Cooling U.S. Tech Sector Office Demand Having National Impact in 2017
According to Cushman & Wakefield, commercial tenant demand for U.S. office space continued to cool off in the first quarter of 2017. Occupancy levels remained stable, though, and rents continued to rise in most markets.
First quarter net absorption (the change in occupied space) totaled 6.8 million square feet (msf), down 39% from levels observed in the same quarter one year ago and the smallest amount of space absorbed in just under five years. While slower, the record streak of positive absorption continues. The first quarter of 2017 marked the 26th consecutive quarter that space was absorbed off the market. The national office vacancy rate appears to have bottomed out during the second half of 2016 at just above 13.0%. After hitting a cyclical low of 13.1% in the third quarter of 2016, the vacancy rate increased to 13.2% in the fourth quarter and remained unchanged at 13.2% in the first quarter of 2017.
"To be sure, the economy continues to add jobs, and most U.S. markets remain fundamentally healthy," said Kevin Thorpe, Cushman & Wakefield Global Chief Economist. "But the combined pressures of slower job creation and rising office construction is beginning to place upward pressures on vacancy rates, particularly in the larger U.S. cities. Although absorption levels are expected to remain healthy, given the growing supply pipeline, it is likely that we have reached an inflection point in the cycle where we will observe a gradual uptrend in U.S. vacancy rates for the next 12-18 months."
In the fourth quarter of 2016, the U.S. economy created 51,000 office-using jobs per month, a slowdown from the 83,000 jobs per month added in the third quarter. The slower pace of office-using job creation has continued into the first two months of 2017, averaging 59,500 per month. In the first quarter of 2017, approximately 11.6 msf of new office space was completed and delivered in the 87 office markets tracked by Cushman & Wakefield, while 6.7 msf of space was absorbed off the market.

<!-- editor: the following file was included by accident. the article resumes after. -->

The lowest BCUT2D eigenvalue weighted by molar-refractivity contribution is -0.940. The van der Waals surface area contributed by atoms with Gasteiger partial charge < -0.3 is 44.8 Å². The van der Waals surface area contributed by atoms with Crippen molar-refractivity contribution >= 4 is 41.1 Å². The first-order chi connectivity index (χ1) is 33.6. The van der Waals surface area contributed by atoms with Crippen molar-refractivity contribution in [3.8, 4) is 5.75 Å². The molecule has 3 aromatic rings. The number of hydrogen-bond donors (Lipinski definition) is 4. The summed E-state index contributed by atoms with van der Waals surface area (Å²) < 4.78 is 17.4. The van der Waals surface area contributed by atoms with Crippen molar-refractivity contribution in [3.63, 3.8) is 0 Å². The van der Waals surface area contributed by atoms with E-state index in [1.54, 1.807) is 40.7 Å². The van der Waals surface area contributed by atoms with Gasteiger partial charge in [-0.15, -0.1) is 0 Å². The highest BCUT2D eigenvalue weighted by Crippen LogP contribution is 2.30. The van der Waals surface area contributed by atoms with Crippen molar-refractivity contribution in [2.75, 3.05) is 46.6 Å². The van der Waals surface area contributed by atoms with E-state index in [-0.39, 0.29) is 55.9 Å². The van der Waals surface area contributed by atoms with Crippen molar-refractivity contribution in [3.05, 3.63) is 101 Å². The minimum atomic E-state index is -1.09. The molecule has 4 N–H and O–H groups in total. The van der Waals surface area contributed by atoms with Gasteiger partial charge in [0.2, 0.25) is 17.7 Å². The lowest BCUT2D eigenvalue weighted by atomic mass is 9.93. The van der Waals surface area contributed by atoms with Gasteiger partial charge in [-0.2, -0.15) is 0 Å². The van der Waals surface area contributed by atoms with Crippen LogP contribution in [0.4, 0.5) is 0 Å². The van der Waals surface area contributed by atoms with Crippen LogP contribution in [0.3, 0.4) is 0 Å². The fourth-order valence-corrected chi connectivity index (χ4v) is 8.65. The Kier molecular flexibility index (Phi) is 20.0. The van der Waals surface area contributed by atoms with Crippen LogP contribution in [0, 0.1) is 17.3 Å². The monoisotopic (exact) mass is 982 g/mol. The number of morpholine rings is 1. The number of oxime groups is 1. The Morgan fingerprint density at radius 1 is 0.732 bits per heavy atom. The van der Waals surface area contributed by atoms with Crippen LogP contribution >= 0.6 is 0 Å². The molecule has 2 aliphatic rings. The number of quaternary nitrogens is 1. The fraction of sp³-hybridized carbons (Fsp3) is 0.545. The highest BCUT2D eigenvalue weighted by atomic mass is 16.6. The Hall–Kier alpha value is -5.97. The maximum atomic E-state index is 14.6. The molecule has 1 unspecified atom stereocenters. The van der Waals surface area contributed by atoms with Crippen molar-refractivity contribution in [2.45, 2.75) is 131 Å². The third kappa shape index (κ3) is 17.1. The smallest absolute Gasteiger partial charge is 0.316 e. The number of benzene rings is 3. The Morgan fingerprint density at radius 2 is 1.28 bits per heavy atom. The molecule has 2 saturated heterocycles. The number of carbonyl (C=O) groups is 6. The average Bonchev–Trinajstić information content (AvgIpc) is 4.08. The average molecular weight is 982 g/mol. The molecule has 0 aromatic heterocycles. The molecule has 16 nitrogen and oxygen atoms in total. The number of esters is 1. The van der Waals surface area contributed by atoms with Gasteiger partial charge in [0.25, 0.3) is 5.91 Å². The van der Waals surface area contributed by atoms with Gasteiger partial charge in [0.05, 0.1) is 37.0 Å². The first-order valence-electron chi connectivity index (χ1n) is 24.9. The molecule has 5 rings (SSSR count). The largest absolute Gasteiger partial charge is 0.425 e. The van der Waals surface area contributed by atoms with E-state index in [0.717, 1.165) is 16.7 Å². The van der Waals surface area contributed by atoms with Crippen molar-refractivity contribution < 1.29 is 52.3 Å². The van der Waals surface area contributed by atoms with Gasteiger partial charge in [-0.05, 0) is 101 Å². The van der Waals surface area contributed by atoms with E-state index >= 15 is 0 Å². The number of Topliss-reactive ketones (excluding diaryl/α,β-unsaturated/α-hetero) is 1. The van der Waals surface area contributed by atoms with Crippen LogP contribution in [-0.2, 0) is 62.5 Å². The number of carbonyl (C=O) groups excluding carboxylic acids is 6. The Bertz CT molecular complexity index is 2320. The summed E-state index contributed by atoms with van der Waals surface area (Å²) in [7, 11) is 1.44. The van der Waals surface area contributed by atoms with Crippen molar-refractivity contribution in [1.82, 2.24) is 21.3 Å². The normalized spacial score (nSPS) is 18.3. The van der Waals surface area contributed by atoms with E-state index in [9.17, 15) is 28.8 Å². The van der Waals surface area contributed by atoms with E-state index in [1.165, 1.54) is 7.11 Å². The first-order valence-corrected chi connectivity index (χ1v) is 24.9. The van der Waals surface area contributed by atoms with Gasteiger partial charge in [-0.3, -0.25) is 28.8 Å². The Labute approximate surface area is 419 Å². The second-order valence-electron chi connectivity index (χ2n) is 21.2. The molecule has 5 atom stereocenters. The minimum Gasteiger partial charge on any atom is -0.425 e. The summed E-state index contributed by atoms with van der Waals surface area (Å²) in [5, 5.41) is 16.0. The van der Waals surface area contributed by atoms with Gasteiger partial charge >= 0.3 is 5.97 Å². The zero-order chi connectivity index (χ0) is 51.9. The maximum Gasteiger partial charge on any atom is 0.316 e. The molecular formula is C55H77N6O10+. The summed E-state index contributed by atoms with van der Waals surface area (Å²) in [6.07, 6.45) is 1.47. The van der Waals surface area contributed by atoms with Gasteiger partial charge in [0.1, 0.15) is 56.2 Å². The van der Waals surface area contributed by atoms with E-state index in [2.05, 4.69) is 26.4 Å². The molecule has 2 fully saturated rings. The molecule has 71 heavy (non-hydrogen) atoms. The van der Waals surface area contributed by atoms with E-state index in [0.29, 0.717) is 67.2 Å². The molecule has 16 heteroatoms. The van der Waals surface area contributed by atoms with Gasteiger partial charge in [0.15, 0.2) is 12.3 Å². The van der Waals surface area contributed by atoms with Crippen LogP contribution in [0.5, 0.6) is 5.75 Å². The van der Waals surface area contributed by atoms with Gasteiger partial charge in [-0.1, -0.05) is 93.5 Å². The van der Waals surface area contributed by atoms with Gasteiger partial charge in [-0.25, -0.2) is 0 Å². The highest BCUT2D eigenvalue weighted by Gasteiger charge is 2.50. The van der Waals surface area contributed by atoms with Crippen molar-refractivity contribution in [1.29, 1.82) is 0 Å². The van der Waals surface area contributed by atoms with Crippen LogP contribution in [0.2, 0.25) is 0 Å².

In terms of office construction, a quarterly average of 6.2 msf of new buildings were competed from 2010 to 2014. That has more than doubled to 13.0 msf in the past two years, and the new-construction pipeline remains high. At the end of the first quarter there was 102.8 msf under construction, the second highest volume of the past 17 years. Just three years ago, the construction pipeline was approximately 67 msf, so it has increased by 53%.
"We have observed two major shifts in the office sector over the past two years," said Ken McCarthy, Cushman & Wakefield Principal Economist, Applied Research Lead. "The first was that tenant demand in the country's technology hubs began to cool off, and that trend has continued into early 2017. The second shift is occurring on the supply side. Developers are clearly cranking it up, but the space is mostly getting delivered in places that need it most."
The majority of the construction pipeline - 51% - is concentrated in markets that have absorbed large volumes of space throughout this expansion, led by Manhattan (12.0 msf of new supply in the pipeline), Silicon Valley (6.3 msf), Dallas (5.9 msf) and San Francisco (5.1 msf).
For office vacancy, the tightest market in the nation was Nashville with a 6.9% vacancy rate, followed by Raleigh/Durham (7.3%), Midtown South Manhattan (7.7%) and Seattle (7.7%). On the flip side, the markets with the highest vacancy rate were Fairfield County, CT (23.1%) and Northern VA (21.3%). Notable improvements occurred in Palm Beach, where vacancy fell 2.2% in the first quarter of 2017 from the prior quarter, followed by Baltimore (-2.1%) and St. Petersburg/Clearwater (-1.8 %).
The average asking rent on available space in all markets, suburban plus central business district (CBD), reached $29.96, up $0.49 or 1.7% from the fourth quarter and 4.6% from a year ago. Since the bottom of the cycle in the first quarter of 2010, average asking rents have increased 19.5%. Five metro areas recorded double digit year-on-year rent growth in the first quarter: Brooklyn (+16.5%), Oakland/East Bay (15.0%), Palm Beach (+13.9%), Nashville (+13.8%), and Seattle (+11.0%). San Francisco continues to hold the top spot in terms of rent growth in this cycle. Since the first quarter of 2010, asking rents in San Francisco have increased by 119.9%.
In terms of highest average rents achieved, Manhattan continues to lead the pack with all three CBD markets in the top five: Midtown Manhattan tops the list with average asking rents of $78.83 per square foot, followed by Midtown South Manhattan ($71.48), San Francisco ($69.66), San Mateo ($58.74), Downtown Manhattan ($58.54) and Washington, DC ($53.21).